Secondly, today’s “mobile” smartphones and tablets have both advantages and disadvantages for older adults. The disadvantage is their small screen size. Apps or content that isn’t well designed for that small screen is often too small for older adults to use because of the small size and too-small tap-targets.
Ironically, the advantage is the same thing: their small screen size. Small screens force designers to think carefully about what is important, and to present less content, fewer calls to action, one task at a time, and simpler screens. So well-designed mobile apps and websites are advantageous for older adults. That’s why we recommend that companies design mobile first, then expand the design for desktop, rather than designing desktop first and then crunching it down for mobile screens.
Read Justinmind’s tips on mobile app prototyping!
Can you tell us how you guys at Wiser Usability conduct user research projects? An example of a project you’re working on right now?
As consultants, our opportunities for conducting user research come mainly from client needs. Maybe the client is designing something and wants to have a good understanding of all their potential users. Depending on the planned product or service, we can go into the user’s work or home environments and either observe them, interview them, or both. Or perhaps the client already has a product or service and wants to ensure that it works for older adults as well as younger ones. We can conduct a usability test, with older adults only (if the client is specifically targeting them, or already knows the product works for young adults), or with people of varying ages.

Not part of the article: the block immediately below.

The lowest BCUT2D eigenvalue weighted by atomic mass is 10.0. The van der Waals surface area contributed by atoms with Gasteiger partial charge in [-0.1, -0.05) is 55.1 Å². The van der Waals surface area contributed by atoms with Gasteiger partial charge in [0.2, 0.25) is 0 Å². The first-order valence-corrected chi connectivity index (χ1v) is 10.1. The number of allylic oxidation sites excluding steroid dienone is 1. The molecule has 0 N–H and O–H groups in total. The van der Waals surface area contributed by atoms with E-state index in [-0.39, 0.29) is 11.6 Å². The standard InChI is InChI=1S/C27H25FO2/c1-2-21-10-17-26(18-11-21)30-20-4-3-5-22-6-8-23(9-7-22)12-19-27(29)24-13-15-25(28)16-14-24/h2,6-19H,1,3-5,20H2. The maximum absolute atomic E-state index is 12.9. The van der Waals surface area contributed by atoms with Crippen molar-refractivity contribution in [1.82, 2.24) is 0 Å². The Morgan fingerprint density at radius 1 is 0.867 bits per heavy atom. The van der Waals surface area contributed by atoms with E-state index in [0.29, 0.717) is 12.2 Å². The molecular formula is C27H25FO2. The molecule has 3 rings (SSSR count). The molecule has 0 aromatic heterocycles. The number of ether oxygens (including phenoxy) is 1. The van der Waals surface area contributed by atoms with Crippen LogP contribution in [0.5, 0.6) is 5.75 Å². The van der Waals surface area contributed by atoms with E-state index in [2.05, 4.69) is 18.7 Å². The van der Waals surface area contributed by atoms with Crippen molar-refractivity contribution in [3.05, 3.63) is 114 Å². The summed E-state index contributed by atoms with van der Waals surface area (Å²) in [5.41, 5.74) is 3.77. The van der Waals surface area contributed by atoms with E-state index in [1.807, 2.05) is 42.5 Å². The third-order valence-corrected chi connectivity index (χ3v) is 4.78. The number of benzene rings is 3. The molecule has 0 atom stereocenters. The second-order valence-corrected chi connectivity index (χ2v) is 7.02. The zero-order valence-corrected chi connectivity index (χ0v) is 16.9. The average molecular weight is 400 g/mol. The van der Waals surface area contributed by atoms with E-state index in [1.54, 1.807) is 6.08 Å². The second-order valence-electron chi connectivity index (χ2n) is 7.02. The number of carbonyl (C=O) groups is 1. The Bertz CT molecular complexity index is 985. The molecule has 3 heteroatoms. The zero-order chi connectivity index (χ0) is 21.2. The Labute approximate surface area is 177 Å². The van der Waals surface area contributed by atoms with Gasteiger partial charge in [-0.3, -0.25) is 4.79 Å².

How do guys at Wiser Usability use prototypes during user testing? What do you personally look for in a prototyping tool?
Most of our usability tests have been conducted with released software or websites, not with prototypes. However, I have conducted usability tests with prototypes. Sometimes the client builds the prototype and wants it usability-tested, in which case how to construct the prototype is up to them. Sometimes I create the prototype. But to do it I have not used true prototyping tools like Justinmind, mainly because I haven’t had to create highly dynamic prototypes. Instead, I have mainly used graphical tools like Omnigraffle and Powerpoint. Occasionally I have also used HTML+CSS. If I had to build a dynamic prototype, I would consider using a prototyping tool like Justinmind.
“If I had to build a dynamic prototype, I would consider using a prototyping tool like Justinmind”
You talk about the “ethical imperative” of designing user interfaces with older users in mind; can you explain that a little?
It’s both an ethical imperative and an economic one. It’s an ethical imperative because it’s unfair to exclude people from using digital technology simply because they have lived a long life. It’s just as unfair as telling people who are blind or who have wheelchairs that they can’t use a park or enter a building. It’s an economic imperative because the over-50 segment of the population is growing worldwide and is approaching 40% in the developed world. It is unwise to design in such a way as to exclude 40% of your potential market.